Best-selling authors Drs. Mehmet Oz and Michael Roizen share antiaging secrets that can add years to your life—and life to your years.
The traditional focus of the medical community’s antiaging campaign has been on the treatment and prevention of chronic disease thought to be an intrinsic part of growing old. The reasoning was clear: Since heart disease and cancer alone accounted for more than 50 percent of all deaths associated with old age, it seemed logical to assume that preventing killer diseases would result in us all living longer—a lot longer.
As it turns out, this isn’t what happens. As devastating as these diseases are, wiping them out only increases average life expectancy by about 91⁄2 years—not the projected 30 to 40. Why? Because something else takes their place.
To add serious years to your life—and life to your years—you have to slow your rate of aging on the cellular level. And you can do just that by taking advantage of recent scientific insights. By learning about the roles of mitochondria, sirtuin, and nitric oxide in the body, you’ll be able to apply these remarkable discoveries to your own life. Death is a destination we all reach some day. But how long the trip takes and how bumpy the ride is, to a surprisingly large degree, up to you.
Despite recent headlines heralding the discovery of the so-called “death gene,” you are not genetically programmed to die. Not even close. Your genes do play an important role in the aging process, just not the one most originally thought. Here’s how it all works.
The Stingy Gene
It’s easy to think that your genes insure a long and healthy life. This is true—but only up to a point. Since the fate of the human race depends on passing along our precious genes, it’s not surprising that genes call the shots. And just like the lucky fox picked to develop the rules for efficient henhouse operation, the gene stacks the deck in its favor.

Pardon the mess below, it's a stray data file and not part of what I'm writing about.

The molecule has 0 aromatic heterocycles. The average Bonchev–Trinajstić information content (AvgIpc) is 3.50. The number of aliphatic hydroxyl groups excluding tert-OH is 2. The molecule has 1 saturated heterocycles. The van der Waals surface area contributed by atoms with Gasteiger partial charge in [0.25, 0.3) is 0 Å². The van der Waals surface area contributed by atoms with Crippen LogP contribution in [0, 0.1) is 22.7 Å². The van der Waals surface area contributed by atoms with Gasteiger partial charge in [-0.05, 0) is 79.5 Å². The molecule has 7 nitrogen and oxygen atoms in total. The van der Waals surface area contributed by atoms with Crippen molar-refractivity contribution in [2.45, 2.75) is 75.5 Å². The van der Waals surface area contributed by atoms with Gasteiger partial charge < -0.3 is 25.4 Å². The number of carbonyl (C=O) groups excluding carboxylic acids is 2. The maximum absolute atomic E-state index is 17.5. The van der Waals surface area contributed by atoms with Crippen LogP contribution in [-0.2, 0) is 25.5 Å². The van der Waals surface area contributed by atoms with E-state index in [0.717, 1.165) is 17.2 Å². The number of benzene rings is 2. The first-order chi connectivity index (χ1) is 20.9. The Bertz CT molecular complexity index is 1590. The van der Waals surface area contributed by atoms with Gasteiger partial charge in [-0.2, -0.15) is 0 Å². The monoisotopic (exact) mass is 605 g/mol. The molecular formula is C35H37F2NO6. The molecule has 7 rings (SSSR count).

Genes manage your body much like you manage your household. However, genes are more concerned with energy than dollars. And energy, like money, is always in short supply. Budgets must be established, priorities set. In short, your genes function like bookkeepers focused on three key biological budget categories:
- Reproductive Expenses: Reproductive expenses include the energy cost of giving birth and breastfeeding, as well as the energy associated with dating, courting, mating, worrying, and chasing after the kids.
- Maintenance Expenses: Think of maintenance as overhead—the cost of keeping the lights on. Maintenance expenses include the energy cost of being alive, which covers the processing of food, air, and other inputs. Maintenance also involves all the cost involved in fighting off infection, healing wounds, mending broken bones, or repairing damaged DNA.
- Growth Expenses: Growth expenses include the energy required to increase body size—in length, height, and weight.
The gene knows that the time and energy you use for one purpose limit the resources available for others. For example, energy spent fighting off infection or battling cancer means fewer resources available for reproduction. While it would seem to make perfect sense to spend whatever is necessary to maintain your health, the gene is sympathetic to this view only up to a point. The gene is all for prompt and complete payment of growth and maintenance bills, as long as they are in service of your reproductive mission and never come at the cost of reduced reproductive potential (budget priority #1).
While the gene always earns a perfect credit rating score when it comes to paying reproductive expenses, there are always a reasonable number of repair and maintenance bills that are past due. Several bills will go unpaid altogether. It’s not that there isn’t enough “cash” to pay the outstanding balances; it’s just that the gene is worried there may not be enough left over to cover all reproductive expenses. The miserly gene knows when you are young and healthy, a few past-due repair and maintenance bills won’t impact your ability to produce healthy children. However, over time, the reproductive version of robbing Peter to pay Paul begins to take a toll on your health.